Wilhelm Mundt Aluminium
The Buchmann Galerie is presenting a new group of Trashstones of polished aluminum by Wilhelm Mundt. These works occupy a special place in his oeuvre, which has now grown to include more than 550 sculptures. Whereas normally his Trashstones are finished by polishing the final layer of colored acrylic, here Wilhelm Mundt takes an additional step by subjecting the work to another, far-reaching process.
The sculpture, which is actually finished, is completely molded and cast in two aluminum shells. Before the two halves are assembled and closed, the artist places the original Trashstone back into the aluminum sculpture. By the logic of the oeuvre, the outer form of the aluminum Trashstones is the result of the process of making the inner one, the core that is hidden from the viewer.
The interesting thing is that the aluminum Trashstones are not produced in the usual way—completely by hand in the artist’s studio—but rather Wilhelm Mundt gives the Trashstones that are ready to be cast to a foundry where they are molded and cast. The assignment of a work number becomes important here. The number is assigned chronologically according to the principle for ordering the oeuvre as a whole, which from a purely practical perspective prevents the forms from being confused, which could easily happen when the work is being performed by others at the foundry. The number of the Trashstone becomes the work number of an industrially produced object, creating a distance between the author and the producer, between manual work and technical production.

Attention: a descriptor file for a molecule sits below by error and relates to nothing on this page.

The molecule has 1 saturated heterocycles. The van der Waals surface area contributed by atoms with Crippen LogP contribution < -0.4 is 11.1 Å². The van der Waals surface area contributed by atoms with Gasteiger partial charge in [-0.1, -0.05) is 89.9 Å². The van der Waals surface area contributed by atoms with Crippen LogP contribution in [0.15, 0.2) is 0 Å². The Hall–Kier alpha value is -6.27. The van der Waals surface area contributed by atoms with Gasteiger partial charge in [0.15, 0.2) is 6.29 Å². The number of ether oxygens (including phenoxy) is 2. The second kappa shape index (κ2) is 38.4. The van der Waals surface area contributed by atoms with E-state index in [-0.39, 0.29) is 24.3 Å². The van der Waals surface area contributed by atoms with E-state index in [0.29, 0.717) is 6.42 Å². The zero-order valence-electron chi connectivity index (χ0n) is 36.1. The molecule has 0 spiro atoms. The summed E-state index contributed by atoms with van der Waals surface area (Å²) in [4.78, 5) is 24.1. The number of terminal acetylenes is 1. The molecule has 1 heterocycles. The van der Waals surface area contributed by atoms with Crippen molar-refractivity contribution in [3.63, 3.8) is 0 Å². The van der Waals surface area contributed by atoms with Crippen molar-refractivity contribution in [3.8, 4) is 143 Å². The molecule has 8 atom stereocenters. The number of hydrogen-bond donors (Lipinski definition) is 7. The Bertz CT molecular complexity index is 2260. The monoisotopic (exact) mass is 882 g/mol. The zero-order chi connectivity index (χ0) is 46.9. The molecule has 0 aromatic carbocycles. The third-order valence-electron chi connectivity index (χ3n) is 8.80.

Wilhelm Mundt has been working on the Trashstones series since 1989. It began with Trashstone 001. The open-ended series makes it clear that the oeuvre continues with each new sculpture.
The installation of the aluminum Trashstones reveals Wilhelm Mundt to be an artist who reflects on the traditions of sculpture and at the same time renews them by permeating them with ideas and his craft.
His sole exhibitions in 2010 included a show at the Lehmbruck Museum, Duisburg. His works can be seen in public spaces in the Skulpturenpark Waldfrieden Wuppertal, in the Lehmbruck Museum Duisburg, and at the University of Bayreuth.
In 2007 Wilhelm Mundt received the Jack Goldhill Award for Sculpture from the Royal Academy London for his work. Since 2009 Wilhelm Mundt has been professor of sculpture at the Dresden Academy of Fine Arts.
Born 1959 in Grevenbroich. Lives and works in Rommerskirchen, Cologne and Dresden.
2009 -Professorship at University of Fine Arts, Dresden
1989 - 91Teaching assignment at Kunstakademie Düsseldorf
|1979 - 86||Kunstakademie Düsseldorf|
|2007||Jack Goldhill Award for Sculpture, Royal Academy of Arts, London|
|1986||Scholarship Kunstfonds e.V., Bonn|
Universität St Gallen
Lehmbruck Museum, Duisburg
Museum Kunstpalast, Düsseldorf
Kunstmuseum St. Gallen
Margulies Collection, Miami
Société Générale Collection, Paris